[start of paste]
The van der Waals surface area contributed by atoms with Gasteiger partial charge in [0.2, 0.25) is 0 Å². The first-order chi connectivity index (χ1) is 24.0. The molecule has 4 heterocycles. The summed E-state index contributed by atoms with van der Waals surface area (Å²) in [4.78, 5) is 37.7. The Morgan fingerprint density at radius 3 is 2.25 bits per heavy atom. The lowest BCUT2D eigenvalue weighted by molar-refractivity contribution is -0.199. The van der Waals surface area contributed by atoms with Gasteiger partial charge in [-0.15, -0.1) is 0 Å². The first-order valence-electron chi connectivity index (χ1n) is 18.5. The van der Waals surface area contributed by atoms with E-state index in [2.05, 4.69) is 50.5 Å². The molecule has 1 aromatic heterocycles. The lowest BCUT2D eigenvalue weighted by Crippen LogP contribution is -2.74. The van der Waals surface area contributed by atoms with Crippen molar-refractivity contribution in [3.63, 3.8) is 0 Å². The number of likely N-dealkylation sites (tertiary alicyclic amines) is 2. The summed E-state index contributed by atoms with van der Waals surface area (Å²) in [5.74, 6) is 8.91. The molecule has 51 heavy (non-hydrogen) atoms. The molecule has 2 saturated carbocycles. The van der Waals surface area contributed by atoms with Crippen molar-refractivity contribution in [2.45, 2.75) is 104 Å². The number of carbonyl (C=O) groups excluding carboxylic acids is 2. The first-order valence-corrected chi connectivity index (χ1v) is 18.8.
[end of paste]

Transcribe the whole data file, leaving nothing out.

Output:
The van der Waals surface area contributed by atoms with Gasteiger partial charge in [0.2, 0.25) is 0 Å². The first-order chi connectivity index (χ1) is 24.0. The molecule has 4 heterocycles. The summed E-state index contributed by atoms with van der Waals surface area (Å²) in [4.78, 5) is 37.7. The Morgan fingerprint density at radius 3 is 2.25 bits per heavy atom. The lowest BCUT2D eigenvalue weighted by molar-refractivity contribution is -0.199. The van der Waals surface area contributed by atoms with Gasteiger partial charge in [-0.15, -0.1) is 0 Å². The first-order valence-electron chi connectivity index (χ1n) is 18.5. The van der Waals surface area contributed by atoms with E-state index in [2.05, 4.69) is 50.5 Å². The molecule has 1 aromatic heterocycles. The lowest BCUT2D eigenvalue weighted by Crippen LogP contribution is -2.74. The van der Waals surface area contributed by atoms with Crippen molar-refractivity contribution in [3.63, 3.8) is 0 Å². The number of likely N-dealkylation sites (tertiary alicyclic amines) is 2. The summed E-state index contributed by atoms with van der Waals surface area (Å²) in [5.74, 6) is 8.91. The molecule has 51 heavy (non-hydrogen) atoms. The molecule has 2 saturated carbocycles. The van der Waals surface area contributed by atoms with Crippen molar-refractivity contribution in [2.45, 2.75) is 104 Å². The number of carbonyl (C=O) groups excluding carboxylic acids is 2. The first-order valence-corrected chi connectivity index (χ1v) is 18.8.